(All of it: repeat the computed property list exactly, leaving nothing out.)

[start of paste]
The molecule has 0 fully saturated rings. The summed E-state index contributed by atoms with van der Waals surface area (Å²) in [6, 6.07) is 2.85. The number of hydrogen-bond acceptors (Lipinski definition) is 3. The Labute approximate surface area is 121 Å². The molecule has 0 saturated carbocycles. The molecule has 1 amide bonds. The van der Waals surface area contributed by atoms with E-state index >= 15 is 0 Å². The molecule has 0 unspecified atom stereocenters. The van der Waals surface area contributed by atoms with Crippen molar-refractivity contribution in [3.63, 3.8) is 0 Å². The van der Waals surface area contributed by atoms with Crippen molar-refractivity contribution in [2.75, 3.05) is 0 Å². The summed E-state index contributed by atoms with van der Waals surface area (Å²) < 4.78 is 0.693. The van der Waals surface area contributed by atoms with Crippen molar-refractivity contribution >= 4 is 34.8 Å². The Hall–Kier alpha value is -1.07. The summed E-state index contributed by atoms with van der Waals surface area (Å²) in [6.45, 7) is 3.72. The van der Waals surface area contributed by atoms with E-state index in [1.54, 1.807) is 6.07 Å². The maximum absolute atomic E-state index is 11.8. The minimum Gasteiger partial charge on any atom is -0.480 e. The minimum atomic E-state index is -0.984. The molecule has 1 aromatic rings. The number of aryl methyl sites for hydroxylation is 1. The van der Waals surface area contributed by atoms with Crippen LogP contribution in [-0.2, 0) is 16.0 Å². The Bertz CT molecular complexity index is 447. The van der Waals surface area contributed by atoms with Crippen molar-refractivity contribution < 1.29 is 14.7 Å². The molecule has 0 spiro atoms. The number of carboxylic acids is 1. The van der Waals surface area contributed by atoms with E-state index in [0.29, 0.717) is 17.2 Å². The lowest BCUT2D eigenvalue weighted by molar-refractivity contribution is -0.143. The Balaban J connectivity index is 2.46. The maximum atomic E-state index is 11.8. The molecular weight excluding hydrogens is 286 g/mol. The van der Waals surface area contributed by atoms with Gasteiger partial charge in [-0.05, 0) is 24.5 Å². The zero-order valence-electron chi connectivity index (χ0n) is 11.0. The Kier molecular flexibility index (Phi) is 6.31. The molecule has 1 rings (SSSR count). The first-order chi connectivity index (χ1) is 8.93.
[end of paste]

The molecule has 0 fully saturated rings. The summed E-state index contributed by atoms with van der Waals surface area (Å²) in [6, 6.07) is 2.85. The number of hydrogen-bond acceptors (Lipinski definition) is 3. The Labute approximate surface area is 121 Å². The molecule has 0 saturated carbocycles. The molecule has 1 amide bonds. The van der Waals surface area contributed by atoms with E-state index >= 15 is 0 Å². The molecule has 0 unspecified atom stereocenters. The van der Waals surface area contributed by atoms with Crippen molar-refractivity contribution in [3.63, 3.8) is 0 Å². The van der Waals surface area contributed by atoms with Crippen molar-refractivity contribution in [2.75, 3.05) is 0 Å². The summed E-state index contributed by atoms with van der Waals surface area (Å²) < 4.78 is 0.693. The van der Waals surface area contributed by atoms with Crippen molar-refractivity contribution >= 4 is 34.8 Å². The Hall–Kier alpha value is -1.07. The summed E-state index contributed by atoms with van der Waals surface area (Å²) in [6.45, 7) is 3.72. The van der Waals surface area contributed by atoms with E-state index in [1.54, 1.807) is 6.07 Å². The maximum absolute atomic E-state index is 11.8. The minimum Gasteiger partial charge on any atom is -0.480 e. The minimum atomic E-state index is -0.984. The molecule has 1 aromatic rings. The number of aryl methyl sites for hydroxylation is 1. The van der Waals surface area contributed by atoms with Crippen LogP contribution in [-0.2, 0) is 16.0 Å². The Bertz CT molecular complexity index is 447. The van der Waals surface area contributed by atoms with Crippen molar-refractivity contribution < 1.29 is 14.7 Å². The molecule has 0 spiro atoms. The number of carboxylic acids is 1. The van der Waals surface area contributed by atoms with E-state index in [0.29, 0.717) is 17.2 Å². The lowest BCUT2D eigenvalue weighted by molar-refractivity contribution is -0.143. The Balaban J connectivity index is 2.46. The maximum atomic E-state index is 11.8. The molecular weight excluding hydrogens is 286 g/mol. The van der Waals surface area contributed by atoms with Gasteiger partial charge in [-0.05, 0) is 24.5 Å². The zero-order valence-electron chi connectivity index (χ0n) is 11.0. The Kier molecular flexibility index (Phi) is 6.31. The molecule has 1 rings (SSSR count). The first-order chi connectivity index (χ1) is 8.93.